history technology time universe

The order of things

Universe is 14 billion years old (~~ 4.3×10^17 seconds)
Sun is 4.57 billion years old
Earth is 4.54 billion years old
Life is 3.8 billion years old
Mammals are 225 million years old
Humans are 200,000 years old
Religion is 102,000 years old
Cities are 5,000 years old
China is 4,085 years old
Judaism is 3,828 years old
Hinduism is 3,100 years old
Rome is 2,768 years old
Democracy is 2,525 years old
Christianity is 1,985 years old
London is 1,973 years old
Islam is 1,450 years old
Gun powder is 972 years old
The telescope is 408 years old
New York is 351 years old
America is 240 years old
The locomotive is 204 years old
The repeating rifle 167 years old
“On the Origin of Species” is 156 years old
Dynamite is 148 years old
Radio is 120 years old
Nuclear weapons are 70 years old
The worldwide web is 24 years old

advice time

What Getting Older Has Felt Like (For Me)

grow old along with me the best is yet to beI’m not old yet. That’s what I tell myself, anyway. Old is some sort of benevolent trap that some of us make it to. I’m not trying to talk about old today, but older. I am older.

Sure, we’re all older—older than we used to be, older than even a moment ago. But I am categorically older. I’m firmly middle-aged now. There was no one moment when this dawned on me. It was many small realizations over time.

The most surprising thing about growing older is that it doesn’t really feel like anything. It’s not nearly as dramatic as moving from child to adult. Your body and your attitudes change in subtle, gradual ways.

When I was a young adult, I never thought about my own aging. I knew it would happen in some abstract way. But I assumed it would feel dramatically different. And that’s the biggest surprise.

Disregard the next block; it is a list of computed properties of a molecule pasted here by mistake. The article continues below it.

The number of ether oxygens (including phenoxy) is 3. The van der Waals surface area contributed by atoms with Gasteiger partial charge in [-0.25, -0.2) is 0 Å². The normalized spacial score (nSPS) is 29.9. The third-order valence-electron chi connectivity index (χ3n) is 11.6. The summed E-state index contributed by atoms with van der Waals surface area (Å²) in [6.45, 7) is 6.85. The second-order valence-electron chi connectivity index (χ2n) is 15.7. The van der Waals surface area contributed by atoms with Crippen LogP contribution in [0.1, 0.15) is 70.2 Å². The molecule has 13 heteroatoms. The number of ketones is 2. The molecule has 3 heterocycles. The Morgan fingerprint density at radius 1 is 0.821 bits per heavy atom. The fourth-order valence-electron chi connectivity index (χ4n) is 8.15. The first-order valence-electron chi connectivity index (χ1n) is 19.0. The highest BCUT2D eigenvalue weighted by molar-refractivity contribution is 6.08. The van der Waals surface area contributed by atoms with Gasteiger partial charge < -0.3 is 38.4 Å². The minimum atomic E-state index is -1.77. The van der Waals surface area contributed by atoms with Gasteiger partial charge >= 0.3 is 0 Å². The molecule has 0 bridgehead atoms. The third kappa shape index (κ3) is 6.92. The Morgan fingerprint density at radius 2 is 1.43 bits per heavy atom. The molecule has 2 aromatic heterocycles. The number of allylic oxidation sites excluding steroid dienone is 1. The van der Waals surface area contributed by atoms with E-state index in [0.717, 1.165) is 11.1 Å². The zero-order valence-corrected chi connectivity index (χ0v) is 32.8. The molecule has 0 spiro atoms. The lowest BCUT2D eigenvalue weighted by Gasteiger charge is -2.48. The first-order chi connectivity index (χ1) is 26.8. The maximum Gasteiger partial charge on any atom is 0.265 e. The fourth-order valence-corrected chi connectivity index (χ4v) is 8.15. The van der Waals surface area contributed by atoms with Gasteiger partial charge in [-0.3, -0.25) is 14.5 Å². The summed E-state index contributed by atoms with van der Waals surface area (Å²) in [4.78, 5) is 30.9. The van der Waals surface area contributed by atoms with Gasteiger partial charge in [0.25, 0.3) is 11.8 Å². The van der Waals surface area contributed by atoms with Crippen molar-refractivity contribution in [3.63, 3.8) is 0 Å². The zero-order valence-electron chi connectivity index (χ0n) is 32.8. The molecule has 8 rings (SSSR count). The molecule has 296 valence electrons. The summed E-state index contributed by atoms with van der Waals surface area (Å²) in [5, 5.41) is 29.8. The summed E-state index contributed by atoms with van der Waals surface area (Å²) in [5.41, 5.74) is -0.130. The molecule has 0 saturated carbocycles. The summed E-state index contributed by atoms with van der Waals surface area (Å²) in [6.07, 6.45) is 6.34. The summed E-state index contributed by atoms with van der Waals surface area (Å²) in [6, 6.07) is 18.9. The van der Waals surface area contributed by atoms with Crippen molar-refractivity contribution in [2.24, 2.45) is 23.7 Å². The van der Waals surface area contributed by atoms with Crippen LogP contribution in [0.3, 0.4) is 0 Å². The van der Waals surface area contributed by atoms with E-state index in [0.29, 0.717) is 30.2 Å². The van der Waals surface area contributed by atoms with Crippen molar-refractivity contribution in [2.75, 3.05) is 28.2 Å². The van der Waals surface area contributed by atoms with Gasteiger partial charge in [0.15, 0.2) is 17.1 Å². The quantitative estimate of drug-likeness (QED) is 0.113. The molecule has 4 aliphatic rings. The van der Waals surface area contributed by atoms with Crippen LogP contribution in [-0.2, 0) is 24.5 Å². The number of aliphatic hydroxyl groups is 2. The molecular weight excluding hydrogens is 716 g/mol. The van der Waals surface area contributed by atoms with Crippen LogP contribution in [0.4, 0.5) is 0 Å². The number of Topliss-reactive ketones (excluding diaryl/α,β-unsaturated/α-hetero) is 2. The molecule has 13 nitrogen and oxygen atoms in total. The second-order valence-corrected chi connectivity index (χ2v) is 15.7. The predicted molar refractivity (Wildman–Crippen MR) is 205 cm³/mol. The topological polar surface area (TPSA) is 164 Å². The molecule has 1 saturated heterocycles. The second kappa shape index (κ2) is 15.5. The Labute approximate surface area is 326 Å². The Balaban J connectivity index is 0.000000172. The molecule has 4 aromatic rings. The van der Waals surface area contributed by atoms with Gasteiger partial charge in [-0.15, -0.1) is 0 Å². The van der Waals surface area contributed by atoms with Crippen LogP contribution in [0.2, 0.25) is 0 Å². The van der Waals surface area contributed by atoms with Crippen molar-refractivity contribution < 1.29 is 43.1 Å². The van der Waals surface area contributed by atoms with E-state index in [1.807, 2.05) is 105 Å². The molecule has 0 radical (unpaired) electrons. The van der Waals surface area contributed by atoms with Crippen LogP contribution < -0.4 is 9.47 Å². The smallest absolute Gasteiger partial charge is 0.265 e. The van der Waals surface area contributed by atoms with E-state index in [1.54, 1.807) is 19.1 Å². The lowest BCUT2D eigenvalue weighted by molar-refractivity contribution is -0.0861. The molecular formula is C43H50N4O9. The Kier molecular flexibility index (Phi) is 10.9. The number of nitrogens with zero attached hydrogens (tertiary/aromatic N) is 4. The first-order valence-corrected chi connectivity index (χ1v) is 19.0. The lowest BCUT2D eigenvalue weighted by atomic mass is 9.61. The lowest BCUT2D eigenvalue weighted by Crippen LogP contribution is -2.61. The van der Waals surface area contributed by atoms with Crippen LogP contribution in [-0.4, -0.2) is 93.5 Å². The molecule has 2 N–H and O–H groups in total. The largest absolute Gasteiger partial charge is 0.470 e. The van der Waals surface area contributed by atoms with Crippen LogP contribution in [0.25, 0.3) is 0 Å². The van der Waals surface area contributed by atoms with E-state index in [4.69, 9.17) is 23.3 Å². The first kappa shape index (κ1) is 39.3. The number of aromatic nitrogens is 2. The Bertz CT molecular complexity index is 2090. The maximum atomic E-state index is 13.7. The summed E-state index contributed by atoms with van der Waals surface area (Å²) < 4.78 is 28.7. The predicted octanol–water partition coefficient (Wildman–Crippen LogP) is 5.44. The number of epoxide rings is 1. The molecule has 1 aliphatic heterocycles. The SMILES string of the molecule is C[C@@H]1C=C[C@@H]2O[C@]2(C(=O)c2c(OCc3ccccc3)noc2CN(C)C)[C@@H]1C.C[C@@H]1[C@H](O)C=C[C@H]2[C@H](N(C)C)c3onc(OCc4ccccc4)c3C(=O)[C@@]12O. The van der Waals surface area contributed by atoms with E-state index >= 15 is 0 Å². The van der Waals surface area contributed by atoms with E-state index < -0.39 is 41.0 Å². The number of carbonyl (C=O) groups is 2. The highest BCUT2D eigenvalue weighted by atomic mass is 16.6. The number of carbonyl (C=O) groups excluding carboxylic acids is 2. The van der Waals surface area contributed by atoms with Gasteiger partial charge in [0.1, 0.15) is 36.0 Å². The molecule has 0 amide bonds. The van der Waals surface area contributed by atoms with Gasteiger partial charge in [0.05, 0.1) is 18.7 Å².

I tend to notice my aging reflected in the aging of others. With friends and family, especially those older than me who I don’t see often, I figure that since they’re getting older that I must be getting older, too. Only then do I think to look for, and find, my accumulated aging in the mirror.

I also notice some decline in my physical abilities. My eyesight isn’t as good as it used to be, nor is my digestion. I have similar strength and stamina as my twenties, but only because I care much more about those things now and work to maintain what I have.

There are advantages to aging. I feel more emotionally secure. The thirst for excitement has been replaced by an appreciation of calm. I feel like I have less to prove to others and myself. It’s a slower pace that might have bored me then but now provides endless opportunity for wonder.

My sense of time is different. I was 13 in 1983. I got a greatest hits Beatles cassette for Christmas that was mostly their music before 1965. Then, those 20-year-old recordings seemed of the same generic past of telegrams and WWII. Now, 20 years ago seems only a little less like yesterday than yesterday.